End of the Road Festival, which sits on the border of Dorset and Wiltshire in Larmer Tree Gardens, celebrated its 10th birthday this weekend by booking Sufjan Stevens for his first ever UK festival headline appearance, alongside other Tame Impala and The War On Drugs. Here’s how it all went down…
A beautiful sunset accompanied the opening night of End of the Road. This is the largest of the seven stages – the Woods Stage – to the south of the festival site.
Most likely to crowdsurf topless at End of the Road Festival 2015? Fat White Family, of course.
Future Islands and their paragon of dance, frontman Samuel T. Herring, electrified Sunday's Woods Stage crowd with music from their 2014 album 'Singles'.
Who's that in the snazzy blazer? My Morning Jacket, obvs! They warmed up for Sufjan Stevens at the Woods Stage on Saturday.
Oscar, the bedroom-pop songsmith who wants to write for Rihanna, first came to light with his sublime 'Daffodil Days'. Here he is during his Friday afternoon set on the Woods Stage.
Inventive electro princes Django Django were the perfect choice to prepare the Woods Stage for Tame Impala on Friday evening.
Pond played on the same day as Tame Impala, which must have been a bit tiring for the bands' shared member, Jay Watson. Cracking open this year's 'Man, It Feels Like Space Again', their set was a string of psychedelic treats.
Can you see the cigarette smoke? Can you smell the lager? Can you hear the the political diatribes? You got it – it's Sleaford Mods playing Saturday's late slot on the Big Top Stage.
William Doyle, aka electro-wunderkind East India Youth, played a late slot on the Big Top stage on Friday.
Friday night's headliners on the Woods Stage were Tame Impala, whose July release 'Currents' had just been announced as the first album to top the Official Charts Company's Prog Chart.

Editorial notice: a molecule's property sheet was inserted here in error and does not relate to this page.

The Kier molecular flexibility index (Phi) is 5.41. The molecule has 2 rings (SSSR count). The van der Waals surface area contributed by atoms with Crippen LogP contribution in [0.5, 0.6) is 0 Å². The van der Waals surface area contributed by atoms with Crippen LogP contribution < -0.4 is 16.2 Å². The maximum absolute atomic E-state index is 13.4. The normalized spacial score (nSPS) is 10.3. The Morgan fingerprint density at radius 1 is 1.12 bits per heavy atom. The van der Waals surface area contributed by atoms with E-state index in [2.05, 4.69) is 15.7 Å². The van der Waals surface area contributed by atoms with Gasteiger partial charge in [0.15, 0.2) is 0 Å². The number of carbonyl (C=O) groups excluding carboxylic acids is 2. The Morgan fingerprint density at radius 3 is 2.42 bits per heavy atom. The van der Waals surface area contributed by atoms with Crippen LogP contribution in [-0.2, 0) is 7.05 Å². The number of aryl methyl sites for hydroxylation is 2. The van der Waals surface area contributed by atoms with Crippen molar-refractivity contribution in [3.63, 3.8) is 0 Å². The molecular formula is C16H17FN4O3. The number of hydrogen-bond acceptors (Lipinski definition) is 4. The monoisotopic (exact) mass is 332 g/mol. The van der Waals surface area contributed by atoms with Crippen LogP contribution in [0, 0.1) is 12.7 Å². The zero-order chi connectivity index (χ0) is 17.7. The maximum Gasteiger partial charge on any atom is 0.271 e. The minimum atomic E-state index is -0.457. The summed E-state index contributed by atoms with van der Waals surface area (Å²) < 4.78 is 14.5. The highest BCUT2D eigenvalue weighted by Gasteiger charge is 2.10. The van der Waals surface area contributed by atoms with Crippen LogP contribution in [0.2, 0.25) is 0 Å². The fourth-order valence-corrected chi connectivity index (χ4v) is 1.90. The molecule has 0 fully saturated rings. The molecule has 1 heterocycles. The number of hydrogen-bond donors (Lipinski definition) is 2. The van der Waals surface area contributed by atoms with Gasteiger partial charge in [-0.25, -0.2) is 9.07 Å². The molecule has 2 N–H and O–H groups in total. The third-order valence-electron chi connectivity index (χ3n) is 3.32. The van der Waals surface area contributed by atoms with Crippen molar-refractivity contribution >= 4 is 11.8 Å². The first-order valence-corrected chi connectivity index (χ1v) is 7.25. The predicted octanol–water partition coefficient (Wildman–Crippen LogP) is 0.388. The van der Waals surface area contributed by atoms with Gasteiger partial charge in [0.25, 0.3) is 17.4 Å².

Beth Jeans Houghton has completed her transformation into Du Blonde, and on Saturday afternoon she played at the Big Top Stage. She played a selection of tracks from her (kind of) debut album 'Welcome Back To Milk'.
One big name of the weekend was a UK headline exclusive: Sufjan Stevens, who had never played a UK festival before. His tender, pensive March album 'Carrie & Lowell' – his first in five years – was brought to life on the Woods Stage on Saturday night, alongside some older material.
Ought drew a large crowd to the Garden Stage late afternoon on Friday. The Montreal post-punk outfit played a mix of songs from their 2014 debut 'More Than Any Other Day' and their upcoming album 'Sun Coming Down', out September 18.
Montreal two-piece King Khan And BBQ Show brought their inimitable energy to the Woods Stage early on Friday evening.
Natalie Prass, whose eponymous debut album was produced by childhood friend Matthew E. White, was the spirit of country-soul during her set on Friday.
Stealing Sheep brought the eye-popping tights and ear-popping synthpop of their third album 'Not Real' to the Garden Stage on Sunday.
H. Hawkline played Heavenly Recordings' Garden Stage on Saturday. He recently supported Cate Le Bon on her UK tour and it was she who produced the Welshman's January album 'In The Pink Of Condition' – a record of self-described 'strange pop'.
Friday saw Fuzz playing the Garden Stage. The group is the collaboration between Ty Segall, Charles Moothart (of the Ty Segall Band) and Chad Ubovich (of Meatbodies). They played material from their first album, 2013's 'What's In My Head', but also previewed some songs from their upcoming second album, set for release in October.
Hooton Tennis Club brought a Pavement vibe to the Garden Stage early on Saturday, showcasing material from their newly released debut album 'Highest Point In Cliff Town'.